Better known around here as the Washington State Ferry System, which connects the Puget Sound mainland cities of Seattle, Edmonds, Tacoma, and Mukilteo with the numerous islands in the Sound, and the Kitsap Peninsula, and even Canada. Thousands of island residents commute via ferry daily, either walking on or driving their cars. And every year millions of tourists, both local and from around the world, drive onto a Washington State Ferry to see the myriad sights of our beautiful region. Here is a map of the various ferries that serve Puget Sound.
Our closest ferry terminal is in Mukilteo, and the ferry goes over to Whidbey Island. People I know have commuted to Everett or other places in the north Sound from Whidbey. Some of them ride in vanpools to work every day-a pretty unusual combination of mass transit. Here’s a nice photo of the Mukilteo Ferry Terminal.
You can see the holding area on the right, and the ferry at the dock in this picture. There is a steep hill going down to the waterfront, and this picture was taken from the window of Arnie’s Restaurant, with a great view of the ferry and Puget Sound. The trip to Clinton, on Whidbey Island is short, just 15 minutes. The trip from Edmonds to Kingston is 30 minutes, and Seattle to Bremerton is an hour.
When we go on the ferry, I always take my camera, because you don’t know what sights await you from the deck of the boat. The ferries run in all weather, but have been known to cancel sailings if the winds are too high, or the tides are too low for the ferry to dock.
When I went on my little vacation to the Olympic Peninsula in 2019, instead of taking the Kingston Ferry home, I took the Port Townsend-Keystone Ferry that goes to the north end of Whidbey Island. Here’s the ferry I took.
I got this nice sailboat picture from the deck of the Salish, just as we were leaving Port Townsend. From Keystone, I drove to the south end of the island, and took the Mukilteo Ferry the rest of the way. It was more expensive, but the scenery was pretty spectacular, and I wasn’t in any hurry.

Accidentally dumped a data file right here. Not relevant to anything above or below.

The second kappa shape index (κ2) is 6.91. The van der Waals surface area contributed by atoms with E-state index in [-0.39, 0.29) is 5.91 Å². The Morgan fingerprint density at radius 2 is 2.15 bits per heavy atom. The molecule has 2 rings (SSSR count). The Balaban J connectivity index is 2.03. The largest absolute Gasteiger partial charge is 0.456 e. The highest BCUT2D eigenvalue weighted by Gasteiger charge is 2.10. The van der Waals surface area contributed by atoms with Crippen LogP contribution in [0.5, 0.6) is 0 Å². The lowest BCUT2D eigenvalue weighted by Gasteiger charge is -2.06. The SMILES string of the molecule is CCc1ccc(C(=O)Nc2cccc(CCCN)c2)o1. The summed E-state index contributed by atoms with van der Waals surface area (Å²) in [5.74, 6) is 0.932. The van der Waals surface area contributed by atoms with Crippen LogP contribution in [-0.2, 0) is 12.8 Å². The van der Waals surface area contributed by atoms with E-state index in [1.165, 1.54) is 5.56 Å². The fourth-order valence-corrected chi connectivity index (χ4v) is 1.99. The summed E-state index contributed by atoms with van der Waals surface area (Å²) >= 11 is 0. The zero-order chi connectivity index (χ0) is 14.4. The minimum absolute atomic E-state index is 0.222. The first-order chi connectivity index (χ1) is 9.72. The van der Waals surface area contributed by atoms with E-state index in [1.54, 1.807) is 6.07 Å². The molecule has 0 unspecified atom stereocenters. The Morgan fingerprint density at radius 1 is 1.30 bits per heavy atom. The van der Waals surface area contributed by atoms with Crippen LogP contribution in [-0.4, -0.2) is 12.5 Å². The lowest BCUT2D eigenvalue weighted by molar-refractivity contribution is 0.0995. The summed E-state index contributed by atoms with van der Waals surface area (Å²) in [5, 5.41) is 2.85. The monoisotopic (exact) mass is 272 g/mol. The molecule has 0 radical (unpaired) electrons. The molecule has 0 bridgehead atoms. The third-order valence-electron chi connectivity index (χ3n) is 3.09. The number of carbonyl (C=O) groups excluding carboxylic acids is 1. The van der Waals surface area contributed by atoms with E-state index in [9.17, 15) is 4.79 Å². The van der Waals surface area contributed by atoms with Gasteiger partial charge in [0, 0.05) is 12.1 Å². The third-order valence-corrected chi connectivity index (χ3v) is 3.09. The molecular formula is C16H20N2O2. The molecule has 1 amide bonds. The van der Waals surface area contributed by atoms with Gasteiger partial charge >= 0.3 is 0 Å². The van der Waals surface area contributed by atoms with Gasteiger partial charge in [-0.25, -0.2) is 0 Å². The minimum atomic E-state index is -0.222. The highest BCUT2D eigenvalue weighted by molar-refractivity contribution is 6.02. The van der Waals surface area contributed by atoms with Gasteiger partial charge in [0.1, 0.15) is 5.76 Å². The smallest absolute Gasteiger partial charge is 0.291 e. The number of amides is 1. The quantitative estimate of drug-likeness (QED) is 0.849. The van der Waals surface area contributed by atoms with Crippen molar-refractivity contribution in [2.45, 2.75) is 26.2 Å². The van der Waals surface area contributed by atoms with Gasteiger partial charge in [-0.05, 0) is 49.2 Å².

Hubby and I get in the car and take day trips to the Olympic Peninsula pretty much every year. The route never changes, but there’s always something new to see.
Here’s the view from the bow of a ferry, with the Kitsap Peninsula across the Sound.
The clouds were pretty threatening that day, but when we reached Kingston and drove off the ferry, things had changed a bit.
Puget Sound is subject to all kinds of weather conditions, and you can experience them all from the deck of a ferry. My favorite trip is the one from Anacortes, through the San Juan Islands, to Sydney, BC, on Vancouver Island. The ferry stops at multiple islands on the trip, and each one has its own kind of scenery. On nice days, you can sometimes see the mountains off to the west.
Mount Baker almost looks like it’s floating in the sky!
Here are a couple of pictures of the San Juan Islands, taken from the deck of the ferry.
I think my favorite picture taken from the deck of a Washington State Ferry would be this one, looking south from the ferry deck, going from Kingston back to Edmonds. That’s Mount Rainier.
Picture postcard, do you think?
If you have kids, a ferry ride in the summer is always a good way to get out of the house and show them what other parts of the state are like. If you are a tourist in Washington State, a ferry ride is the ultimate, inexpensive Pacific Northwest experience. These kids were having a great time at the bow, getting buffeted by the wind, and watching where the boat was going. This particular day, everyone was watching a big cruise-ship on its way out of Puget Sound to sail to Alaska.
That’s the Norwegian Pearl.
If you have a vacation planned in the Pacific Northwest, be sure to take a ride on a Washington State Ferry, so you can say you sailed down the highway, instead of driving.